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Life by Wandering Around


Wandering is not generally thought of as a good thing.  We equate it with aimlessness, confusion, stupidity even; if you are wandering, then you must be lost.  Under normal circumstances, most of us spend about thirty percent of our waking moments with our minds wandering away from the task at hand.  During these pandemic weeks, months, and maybe years ahead, a lot of us feel like we are wandering an unknown landscape pretty much all the time.  Some of us see this as a weakness.  We ought to be focused, at work in front of endless zooms, improving ourselves with new skills, languages, recipes, thighs, butts and abs.  Freud labeled mind wandering infantile and neurotic. Psychology textbooks warned it could lead to psychosis.

Personally, I love wandering, especially in the desert.  I love the intense, thick silence that heightens the sound of a single bird calling from far away.  I love the searing heat and rocky paths that force me to take slow, deliberate steps, pause and pay attention.  I crave solitude and the peace I feel hiking into a cluster of boulders knowing that no one else in the entire world knows exactly where I am at that moment.  I marvel at the eons required to uncover boulders from beneath the earth and round their edges with the wind; reminders of just how brief is the span of years given to even the most fortunate.  We are all—impermanent.  Those boulders, all that sand, the essentialism of the landscape—muted browns, sages and grays—makes me feel small in comparison to the vast eternality and greatness of creation. Mostly, I love the thoughts that arrive unexpectedly; often solving a riddle in my life that I could not otherwise find my way out of.

Of course, the desert is dangerous too—rattle snakes, scorpions, dehydration, heat stroke, hypothermia, the risk of a fall and a broken bone far from the car.  Much like carelessness in the face of a deadly new virus, the desert punishes arrogance and haste; demanding that we approach each step with heightened respect.  Maybe that’s why Moses was commanded to remove his shoes when he encountered God in the desert.  Only slowly, painfully, thoughtfully—may you stand before the One.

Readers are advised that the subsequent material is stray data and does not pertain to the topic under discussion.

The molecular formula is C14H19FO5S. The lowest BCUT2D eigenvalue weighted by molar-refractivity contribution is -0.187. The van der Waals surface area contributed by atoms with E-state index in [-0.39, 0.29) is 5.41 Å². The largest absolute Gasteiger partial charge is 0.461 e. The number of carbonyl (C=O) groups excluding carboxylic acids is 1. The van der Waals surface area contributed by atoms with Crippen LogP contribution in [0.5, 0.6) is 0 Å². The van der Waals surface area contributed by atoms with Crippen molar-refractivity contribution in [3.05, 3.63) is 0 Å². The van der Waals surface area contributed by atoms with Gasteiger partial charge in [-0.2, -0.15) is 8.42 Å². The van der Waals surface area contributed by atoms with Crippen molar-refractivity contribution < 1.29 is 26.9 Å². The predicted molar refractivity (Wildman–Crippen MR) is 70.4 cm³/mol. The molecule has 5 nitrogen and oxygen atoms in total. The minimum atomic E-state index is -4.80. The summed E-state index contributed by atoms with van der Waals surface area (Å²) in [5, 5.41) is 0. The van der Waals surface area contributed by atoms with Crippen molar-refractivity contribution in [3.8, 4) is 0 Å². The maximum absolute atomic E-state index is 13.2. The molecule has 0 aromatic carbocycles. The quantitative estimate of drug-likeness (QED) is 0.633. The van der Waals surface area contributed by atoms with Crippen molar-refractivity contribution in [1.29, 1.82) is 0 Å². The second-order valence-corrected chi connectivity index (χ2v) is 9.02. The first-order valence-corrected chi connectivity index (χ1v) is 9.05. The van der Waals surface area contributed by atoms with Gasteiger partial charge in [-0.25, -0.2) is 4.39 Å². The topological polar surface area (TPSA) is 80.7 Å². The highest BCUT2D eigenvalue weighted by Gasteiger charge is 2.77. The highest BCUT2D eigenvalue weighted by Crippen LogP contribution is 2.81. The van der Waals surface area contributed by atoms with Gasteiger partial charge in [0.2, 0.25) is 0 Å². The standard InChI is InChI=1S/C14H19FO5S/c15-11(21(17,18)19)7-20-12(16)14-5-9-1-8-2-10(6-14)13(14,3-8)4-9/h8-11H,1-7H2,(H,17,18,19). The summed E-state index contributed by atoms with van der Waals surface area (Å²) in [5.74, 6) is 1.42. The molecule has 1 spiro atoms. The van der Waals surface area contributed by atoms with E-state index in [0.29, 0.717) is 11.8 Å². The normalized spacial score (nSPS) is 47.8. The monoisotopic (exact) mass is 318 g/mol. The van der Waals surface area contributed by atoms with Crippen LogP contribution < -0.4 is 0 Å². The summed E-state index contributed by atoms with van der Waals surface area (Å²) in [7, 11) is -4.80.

There is an entire book of the Bible called “In the Wilderness,” and much of it describes the ancient Hebrews wandering through the Sinai desert to the Promised Land.  Those forty years of wandering transformed them from a group of disparate tribes and individuals with the mentality of slaves, into a people with a common destiny.  In that sense, those years were not so much a wandering as a journey through lessons that could only be learned with slow, deliberate steps and great humility in the face of beauty and danger.

In actuality, many of history’s most important ideas and discoveries have been the result of wandering in the psychological and physical unknown.  Einstein claimed his most important insights arrived unexpectedly when he was supposed to be thinking about something entirely different.  When Columbus led his ships out of the Spanish port of Palos on August 3, 1492 his objective was to sail west until he reached Asia (the Indies) where the riches of gold, pearls and spice awaited.  Instead, he wandered off course and wound up discovering America.  There is even a highly effective business practice called Management by Wandering Around, or MBWA.  It involves wandering through the divisions of your company with no agenda in mind at all other than simply to be present.  MBWA apparently helped William Hewlett and David Packard build a business empire.

Like everyone, I have moments of great anxiety in the midst of this pandemic.  I sometimes cannot see a path forward for my millennial children, for my congregation, or for our divided nation and world.  I often project confidence, but I know I am mostly making it up as I go.  From my conversations with other religious leaders, mayors, scientists, journalists, pundits and my own family dinner table, pretty much everyone seems to feel the same way a lot of the time.  When that panic and pessimism set in, I work hard to remember that wandering is not the same as being lost.  Far from it.  It is LBWA—Life by Wandering Around; the rarest of opportunities to summon our humility in the face of danger; to journey as if barefoot and alone in the desert—slowly, deliberately, and sometimes mindlessly through the beautiful and the harsh on our way to the Promised Land…

This essay was featured in the August 2nd edition of The Sunday Paper. The Sunday Paper inspires hearts and minds to rise above the noise. To get The Sunday Paper delivered to your inbox each Sunday morning for free, click here to subscribe.


Steve Leder is the author of More Beautiful Than Before; How Suffering Transforms Us and the Senior Rabbi of Wilshire Boulevard Temple in Los Angeles.

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